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Are transport models and reality out of sync?

When reality and theory collide, one of them has to budge. The criteria on which transport decisions are made has changed – so are our fundamental modelling approaches keeping up?

Duncan Irons
05 June 2024
Julie is a graduate at SYSTRA. Here we can see Julie’s transport decision-making processes during her typical working day
Julie is a graduate at SYSTRA. Here we can see Julie’s transport decision-making processes during her typical working day

A couple of years ago, while attending a conference about – what else? – transport modelling, I was waiting to meet a colleague who was running a little late.  He had come by rail to the nearby station and then taken an Uber to the conference centre.

I asked him what the delay was, and he told me he had had to wait 20 minutes for the Uber to arrive. But why wait? I pointed out that he could have taken a taxi from the rank and saved time.  Ah well, he said, it was just easier to do it on the app: easy payment, automatic receipt, and anyway, what’s a few minutes delay which he could easily fill checking his emails?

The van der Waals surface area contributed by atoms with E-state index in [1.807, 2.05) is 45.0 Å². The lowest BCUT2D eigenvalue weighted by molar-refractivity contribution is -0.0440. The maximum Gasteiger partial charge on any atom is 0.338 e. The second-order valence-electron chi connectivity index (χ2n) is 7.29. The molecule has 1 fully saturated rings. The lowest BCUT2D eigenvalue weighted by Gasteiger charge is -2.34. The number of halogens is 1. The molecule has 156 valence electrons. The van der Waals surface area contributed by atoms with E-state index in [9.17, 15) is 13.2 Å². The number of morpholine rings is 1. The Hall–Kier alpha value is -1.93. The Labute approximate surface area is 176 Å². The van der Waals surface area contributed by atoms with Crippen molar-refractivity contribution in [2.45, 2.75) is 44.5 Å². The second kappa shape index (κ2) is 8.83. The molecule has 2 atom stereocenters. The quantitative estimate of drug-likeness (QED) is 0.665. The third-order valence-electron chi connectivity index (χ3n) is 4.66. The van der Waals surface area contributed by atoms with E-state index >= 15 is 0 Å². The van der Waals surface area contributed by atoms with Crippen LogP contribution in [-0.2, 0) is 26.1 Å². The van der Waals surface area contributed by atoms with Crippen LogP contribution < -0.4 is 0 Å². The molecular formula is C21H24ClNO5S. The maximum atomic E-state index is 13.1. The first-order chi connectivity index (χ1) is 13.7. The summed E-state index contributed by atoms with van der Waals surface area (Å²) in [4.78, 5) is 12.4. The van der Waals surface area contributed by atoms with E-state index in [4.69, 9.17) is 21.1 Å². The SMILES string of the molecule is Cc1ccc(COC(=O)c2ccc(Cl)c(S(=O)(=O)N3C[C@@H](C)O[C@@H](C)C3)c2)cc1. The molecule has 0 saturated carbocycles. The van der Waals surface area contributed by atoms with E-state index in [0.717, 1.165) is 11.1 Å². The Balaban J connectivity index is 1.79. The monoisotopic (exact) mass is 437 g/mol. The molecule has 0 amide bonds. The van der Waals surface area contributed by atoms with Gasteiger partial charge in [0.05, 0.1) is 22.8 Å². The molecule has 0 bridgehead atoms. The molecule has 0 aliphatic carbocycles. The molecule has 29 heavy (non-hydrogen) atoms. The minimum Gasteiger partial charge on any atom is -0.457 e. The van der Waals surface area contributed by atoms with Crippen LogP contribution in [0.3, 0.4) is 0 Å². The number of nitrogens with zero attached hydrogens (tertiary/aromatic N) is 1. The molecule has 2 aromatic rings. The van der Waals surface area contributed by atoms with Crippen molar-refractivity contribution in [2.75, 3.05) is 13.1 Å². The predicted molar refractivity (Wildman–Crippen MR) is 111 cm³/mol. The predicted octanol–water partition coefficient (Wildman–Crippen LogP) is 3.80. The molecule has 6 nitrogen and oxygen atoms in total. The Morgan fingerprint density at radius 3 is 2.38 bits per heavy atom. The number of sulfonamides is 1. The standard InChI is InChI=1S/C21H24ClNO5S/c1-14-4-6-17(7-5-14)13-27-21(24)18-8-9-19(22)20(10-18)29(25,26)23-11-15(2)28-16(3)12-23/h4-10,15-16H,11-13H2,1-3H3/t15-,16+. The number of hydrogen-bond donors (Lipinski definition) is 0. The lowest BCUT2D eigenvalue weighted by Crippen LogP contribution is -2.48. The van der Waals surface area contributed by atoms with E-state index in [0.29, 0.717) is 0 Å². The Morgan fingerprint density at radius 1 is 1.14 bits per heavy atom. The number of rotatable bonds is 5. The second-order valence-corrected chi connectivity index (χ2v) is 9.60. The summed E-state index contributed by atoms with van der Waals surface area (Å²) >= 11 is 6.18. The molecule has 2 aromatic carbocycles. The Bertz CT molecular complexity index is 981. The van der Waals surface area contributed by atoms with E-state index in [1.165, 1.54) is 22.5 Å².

Modelling World 2024 takes place on the 19th June 2024 in Birmingham, UK. SYSTRA’s experts will be available to discuss all things modelling

But that is not how it works in transport demand modelling, I wanted to say. You don’t make transport decisions like that. It doesn’t fit the model! That was the moment when I began to question our current approaches to ‘Demand Modelling’.

It got me thinking about other scenarios - people who decide their travel modes using criteria such as environmental impact, personal health, personal safety and the ability to utilise the time for other activities.

When reality and theory collide, one of them has to budge. For as long as we have been predicting transport demand, we have been able to take certain things more or less for granted. The way people travel could reliably be represented with our models through the key factors of time, distance and cost, summarised in an overall generalised travel cost which could be used to calculate utility for the individual traveller from which decisions on travel mode, time and destination are made.

Future demand was predictable through assumptions built on ancient truths assuming that that these trends will continue into the future. And it worked pretty well, most of the time. We knew that it wasn’t perfect, but the fundamentals were sound.